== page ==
Scott, the former governor of Florida elected to the Senate in 2016, has frequently attacked China’s trade policies and militarization in the South China Sea.

Scott has asked the Office of Management and Budget for information on funding the United States sends to China and China-affiliated enterprises.

“China is clearly our enemy, and I was horrified to recently learn that the federal government spends more than $32.5 million per year in foreign aid in China, a country wealthy enough not to need support from U.S. taxpayers,” Scott said in the letter to Russ Vought, acting director of the Office of Management and Budget.

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  • Congratulations to Director Olson for protecting the integrity and independence of the Peace Corps. Senator Scott is evidently unaware of the law governing Peace Corps decision to withdraw programs from countries. Here is what The Sam Farr and NIck Castle Peace Corps Reform Act of 2018 mandates:

    SEC. 203. CONSULTATION WITH CONGRESS REQUIRED BEFORE OPENING OR CLOSING OVERSEAS OFFICES AND COUNTRY PROGRAMS.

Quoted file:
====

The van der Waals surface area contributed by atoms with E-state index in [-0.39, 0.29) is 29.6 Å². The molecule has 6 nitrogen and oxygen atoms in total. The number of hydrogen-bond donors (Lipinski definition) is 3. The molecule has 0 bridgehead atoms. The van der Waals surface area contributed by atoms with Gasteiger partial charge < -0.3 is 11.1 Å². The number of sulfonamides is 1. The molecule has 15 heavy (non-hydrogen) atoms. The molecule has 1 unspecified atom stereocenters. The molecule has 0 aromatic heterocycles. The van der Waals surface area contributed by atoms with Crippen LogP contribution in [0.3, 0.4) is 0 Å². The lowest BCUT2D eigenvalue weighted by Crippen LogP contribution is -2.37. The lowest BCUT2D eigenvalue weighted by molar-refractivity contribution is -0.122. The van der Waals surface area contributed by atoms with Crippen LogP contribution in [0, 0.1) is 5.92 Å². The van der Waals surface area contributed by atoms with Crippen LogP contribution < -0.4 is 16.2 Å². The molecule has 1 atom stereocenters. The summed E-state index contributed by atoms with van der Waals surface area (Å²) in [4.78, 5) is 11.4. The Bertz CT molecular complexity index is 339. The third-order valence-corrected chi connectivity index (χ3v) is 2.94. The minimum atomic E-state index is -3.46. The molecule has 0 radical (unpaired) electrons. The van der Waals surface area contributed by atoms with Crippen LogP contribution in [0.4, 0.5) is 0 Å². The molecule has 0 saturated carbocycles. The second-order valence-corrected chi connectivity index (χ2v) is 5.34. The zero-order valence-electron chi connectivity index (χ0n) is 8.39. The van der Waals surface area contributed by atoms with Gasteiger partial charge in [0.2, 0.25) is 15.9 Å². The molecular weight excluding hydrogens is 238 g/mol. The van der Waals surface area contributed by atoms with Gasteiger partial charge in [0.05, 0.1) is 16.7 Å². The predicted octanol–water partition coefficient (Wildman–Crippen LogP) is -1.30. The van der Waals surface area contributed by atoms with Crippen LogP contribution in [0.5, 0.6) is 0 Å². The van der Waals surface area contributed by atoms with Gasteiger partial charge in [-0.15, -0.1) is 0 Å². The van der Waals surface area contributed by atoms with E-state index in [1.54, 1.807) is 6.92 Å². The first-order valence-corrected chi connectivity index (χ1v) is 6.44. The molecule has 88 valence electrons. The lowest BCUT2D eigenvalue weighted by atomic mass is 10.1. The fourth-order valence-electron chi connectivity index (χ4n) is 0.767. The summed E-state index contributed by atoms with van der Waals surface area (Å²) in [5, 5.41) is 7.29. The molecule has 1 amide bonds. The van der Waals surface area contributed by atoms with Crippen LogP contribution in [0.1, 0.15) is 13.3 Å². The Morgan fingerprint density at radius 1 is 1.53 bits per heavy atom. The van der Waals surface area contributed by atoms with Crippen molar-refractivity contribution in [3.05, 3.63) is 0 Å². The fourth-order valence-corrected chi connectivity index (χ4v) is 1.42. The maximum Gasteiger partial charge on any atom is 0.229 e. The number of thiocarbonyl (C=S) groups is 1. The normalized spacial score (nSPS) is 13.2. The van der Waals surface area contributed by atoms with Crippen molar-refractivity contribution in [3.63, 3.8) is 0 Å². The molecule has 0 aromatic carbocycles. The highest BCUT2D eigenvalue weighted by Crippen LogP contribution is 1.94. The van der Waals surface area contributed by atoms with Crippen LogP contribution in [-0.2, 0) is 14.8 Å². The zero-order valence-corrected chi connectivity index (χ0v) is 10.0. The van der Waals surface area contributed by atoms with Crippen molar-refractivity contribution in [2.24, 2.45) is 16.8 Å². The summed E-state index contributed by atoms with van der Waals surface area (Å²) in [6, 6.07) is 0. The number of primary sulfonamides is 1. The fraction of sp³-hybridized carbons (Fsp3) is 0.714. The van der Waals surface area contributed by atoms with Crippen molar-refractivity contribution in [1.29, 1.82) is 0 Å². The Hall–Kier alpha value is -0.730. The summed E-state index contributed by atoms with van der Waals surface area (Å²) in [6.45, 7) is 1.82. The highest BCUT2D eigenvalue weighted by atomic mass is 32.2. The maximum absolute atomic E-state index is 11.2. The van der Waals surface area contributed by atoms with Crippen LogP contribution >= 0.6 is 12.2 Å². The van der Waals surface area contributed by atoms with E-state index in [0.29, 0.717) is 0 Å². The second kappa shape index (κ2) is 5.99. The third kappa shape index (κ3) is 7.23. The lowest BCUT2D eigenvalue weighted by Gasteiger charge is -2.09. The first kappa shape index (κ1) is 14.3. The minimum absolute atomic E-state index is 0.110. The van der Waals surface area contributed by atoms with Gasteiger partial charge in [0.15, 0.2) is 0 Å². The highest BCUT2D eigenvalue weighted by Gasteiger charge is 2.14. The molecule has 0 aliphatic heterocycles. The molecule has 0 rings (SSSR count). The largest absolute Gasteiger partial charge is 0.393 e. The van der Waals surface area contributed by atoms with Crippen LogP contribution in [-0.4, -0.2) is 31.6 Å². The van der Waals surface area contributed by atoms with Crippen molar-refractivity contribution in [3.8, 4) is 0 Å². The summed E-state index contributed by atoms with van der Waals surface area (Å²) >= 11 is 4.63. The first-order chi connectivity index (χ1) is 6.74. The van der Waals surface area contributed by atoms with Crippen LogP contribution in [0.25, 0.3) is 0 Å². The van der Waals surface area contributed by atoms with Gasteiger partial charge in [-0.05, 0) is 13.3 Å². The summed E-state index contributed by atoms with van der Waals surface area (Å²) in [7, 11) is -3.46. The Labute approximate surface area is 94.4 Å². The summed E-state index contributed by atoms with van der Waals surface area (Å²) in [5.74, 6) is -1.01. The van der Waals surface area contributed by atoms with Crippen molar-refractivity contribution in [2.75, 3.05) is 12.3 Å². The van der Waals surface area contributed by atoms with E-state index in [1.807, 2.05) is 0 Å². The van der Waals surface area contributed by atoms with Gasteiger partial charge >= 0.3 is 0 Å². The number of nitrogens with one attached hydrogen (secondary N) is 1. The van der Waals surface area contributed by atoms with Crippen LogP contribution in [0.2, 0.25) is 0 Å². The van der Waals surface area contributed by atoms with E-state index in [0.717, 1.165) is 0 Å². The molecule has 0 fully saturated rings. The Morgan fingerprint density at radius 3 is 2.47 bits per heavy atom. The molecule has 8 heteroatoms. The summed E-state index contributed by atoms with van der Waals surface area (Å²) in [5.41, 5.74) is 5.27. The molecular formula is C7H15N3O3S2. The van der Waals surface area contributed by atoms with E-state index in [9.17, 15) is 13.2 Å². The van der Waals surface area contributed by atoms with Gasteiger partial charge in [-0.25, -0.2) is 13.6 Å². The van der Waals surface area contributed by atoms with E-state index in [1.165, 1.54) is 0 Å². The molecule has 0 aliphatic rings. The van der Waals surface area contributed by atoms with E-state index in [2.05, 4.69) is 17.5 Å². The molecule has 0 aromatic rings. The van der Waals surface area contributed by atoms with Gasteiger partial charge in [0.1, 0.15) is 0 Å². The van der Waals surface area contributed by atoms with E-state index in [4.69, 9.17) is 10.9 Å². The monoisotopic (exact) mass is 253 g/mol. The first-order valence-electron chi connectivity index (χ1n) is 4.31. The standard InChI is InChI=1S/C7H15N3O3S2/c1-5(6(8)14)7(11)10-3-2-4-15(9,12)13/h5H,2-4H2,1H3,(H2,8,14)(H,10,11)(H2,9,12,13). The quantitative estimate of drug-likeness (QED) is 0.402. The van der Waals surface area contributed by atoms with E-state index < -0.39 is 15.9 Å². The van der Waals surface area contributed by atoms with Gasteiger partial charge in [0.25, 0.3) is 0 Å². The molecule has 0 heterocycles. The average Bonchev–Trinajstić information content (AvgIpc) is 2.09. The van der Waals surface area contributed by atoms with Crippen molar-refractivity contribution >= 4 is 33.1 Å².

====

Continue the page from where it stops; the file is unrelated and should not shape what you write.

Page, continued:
Section 10 of the Peace Corps Act (22 U.S.C. 2509) is amended by adding at the end the following new subsection:

    “(k) (1) Except as provided in paragraph (2), the Director of the Peace Corps may not open, close, significantly reduce, or suspend a domestic or overseas office or country program unless the Director has notified and consulted with the appropriate congressional committees at least 15 days in advance.

    “(2) The Director of the Peace Corps may waive the application of paragraph (1) for a period of not more than 5 days after an action described in such paragraph if the Director determines such action is necessary to ameliorate a substantial security risk to Peace Corps volunteers or other Peace Corps personnel.

    “(3) For the purposes of this subsection, the term ‘appropriate congressional committees’ means—

    “(A) the Committee on Foreign Affairs and the Committee on Appropriations of the House of Representatives; and

    “(B) the Committee on Foreign Relations and the Committee on Appropriations of the Senate.”.

    https://www.congress.gov/bill/115th-congress/house-bill/2259/text#toc-HC6C56B1BFCB340669494A36864534F14

    Senator Scott does not even sit on any of these committees.

    In 2010, during the Obama Administraton, Peace Corps completed a review of agency’s programs, goals, and procedures.